Targeting Hsp90 induces the over-expression of survivin in cancer cells
To determine whether Hsp90 inhibitors were able to down-regulation survivin in other cancer cell lines, human A549, HT-29 and HONE-1 cancer cells were used. In A549 cells, targeting Hsp90 with 17-AAG and geldanamycin slightly induced the baseline expression of Hsp90 as previously reported (Figure 1B) . The same treatment also induced down-regulation of both Akt and phosporylated-Erk in human A549 (p53-mutant) lung carcinoma cells as expected (Figure 1B) [7, 25]. Together, these results indicated that both Hsp90 inhibitors were functioning normally at the molecular level. Surprisingly, targeting Hsp90 with 17-AAG and geldanamycin did not induce survivin down-regulation in A549 cancer cells. Instead, Western blot analysis revealed that survivin expression was induced by Hsp90 inhibitors in A549 cells in a concentration-dependent manner (Figure 1B). In addition, over-expression of survivin was shown in cells treated with 17-AAG in a time-dependent manner (Figure 1C). Since clinical study of 17-AAG revealed that the maximum peak serum level of this compound could reach 2-3 μM, A549 cells were further treated with high concentrations of 17-AAG and the expression of survivin was determined. Over-expression of survivin was also found in A549 cells treated with high concentrations (1 μM and 2 μM) of 17-AAG (Figure 1D). Moreover, Western blot analysis revealed that the expression of survivin was up-regulated in three-dimensionally cultured A549 cells treated with 1 μM of 17-AAG for 24 h (Additional file 1).
Targeting Hsp90 induces the over-expression of survivin through a cell-cycle independent mechanism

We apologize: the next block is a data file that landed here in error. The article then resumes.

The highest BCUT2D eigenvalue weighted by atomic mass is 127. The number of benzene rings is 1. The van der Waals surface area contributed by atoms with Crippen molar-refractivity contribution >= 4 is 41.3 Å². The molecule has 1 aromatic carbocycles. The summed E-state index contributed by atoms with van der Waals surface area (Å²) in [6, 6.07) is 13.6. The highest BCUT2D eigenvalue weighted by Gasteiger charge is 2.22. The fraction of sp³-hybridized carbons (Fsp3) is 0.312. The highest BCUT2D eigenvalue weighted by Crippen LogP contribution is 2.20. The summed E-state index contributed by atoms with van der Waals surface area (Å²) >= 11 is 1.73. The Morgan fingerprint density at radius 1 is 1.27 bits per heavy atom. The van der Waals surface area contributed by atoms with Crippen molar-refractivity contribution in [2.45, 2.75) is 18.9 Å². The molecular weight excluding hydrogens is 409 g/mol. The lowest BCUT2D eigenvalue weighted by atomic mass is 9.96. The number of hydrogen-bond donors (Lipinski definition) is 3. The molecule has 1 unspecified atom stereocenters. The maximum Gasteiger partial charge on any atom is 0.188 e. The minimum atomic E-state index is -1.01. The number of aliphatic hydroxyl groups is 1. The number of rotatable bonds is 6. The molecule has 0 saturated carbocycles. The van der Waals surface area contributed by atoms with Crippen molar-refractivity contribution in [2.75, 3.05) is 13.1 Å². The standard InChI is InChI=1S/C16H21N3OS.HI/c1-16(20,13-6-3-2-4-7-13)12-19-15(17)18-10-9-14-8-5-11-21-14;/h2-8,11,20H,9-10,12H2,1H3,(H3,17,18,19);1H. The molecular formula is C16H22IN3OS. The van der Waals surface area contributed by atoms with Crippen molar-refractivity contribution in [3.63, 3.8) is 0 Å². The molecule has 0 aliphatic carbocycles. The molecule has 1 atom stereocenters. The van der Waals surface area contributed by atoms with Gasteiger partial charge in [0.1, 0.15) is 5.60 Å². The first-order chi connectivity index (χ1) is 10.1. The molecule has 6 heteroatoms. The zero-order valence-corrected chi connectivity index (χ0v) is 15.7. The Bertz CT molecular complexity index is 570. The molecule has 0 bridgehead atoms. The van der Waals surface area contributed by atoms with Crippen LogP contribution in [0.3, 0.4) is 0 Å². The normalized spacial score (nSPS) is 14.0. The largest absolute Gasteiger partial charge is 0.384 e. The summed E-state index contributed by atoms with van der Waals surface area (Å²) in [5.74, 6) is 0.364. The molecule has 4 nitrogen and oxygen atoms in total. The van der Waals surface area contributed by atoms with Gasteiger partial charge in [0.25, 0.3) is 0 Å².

Targeting Hsp90 affects survivin expression at the transcriptional level
Targeting Hsp90 induces survivin expression through post-transcriptional mechanisms
To determine whether 17-AAG may interfere with the stability of survivin protein in A549 cells, the rate of survivin protein degradation was determined in cells treated with/without 17-AAG. Cells were pre-incubated with 500 nM of cyclohexmide for one hour and subsequently co-incubated with 17-AAG for various time. Western blot analysis revealed that the degradation rate of survivin protein was slightly slower in 17-AAG treated A549 cells than the untreated cells (Figure 5B). The amount of survivin protein presented in 17-AAG untreated-cells was reduced by 70% after 4 h of protein synthesis inhibition (Figure 5C). In contrast, the amount of survivin presented in 17-AAG-treated cells was reduced by only 20% at the same time point (Figure 5C). Thus, the reduced rate of protein degradation might also contribute to the increased amount of survivin protein presented in 17-AAG treated A549 cancer cells.
Targeting Hsp90 with 17-AAG reduces proteasomal activity in cancer cells
Targeting survivin increases drug sensitivity to 17-AAG in cancer cells
It is widely believed that targeting Hsp90 with small molecule inhibitors is able to directly interfere with the physical interaction between Hsp90 and survivin, leading to the decrease of survivin protein level and induction of cancer cell death [5, 15]. Interestingly, this study demonstrated for the first time that targeting Hsp90 with small molecule inhibitors will affect the expression of survivin at various stages, resulting in an increase of the amount of survivin protein presented in cancer cells. Furthermore, this study demonstrated that survivin plays an important role in the sensitivity to the Hsp90 inhibitor, 17-AAG, in cancer cells.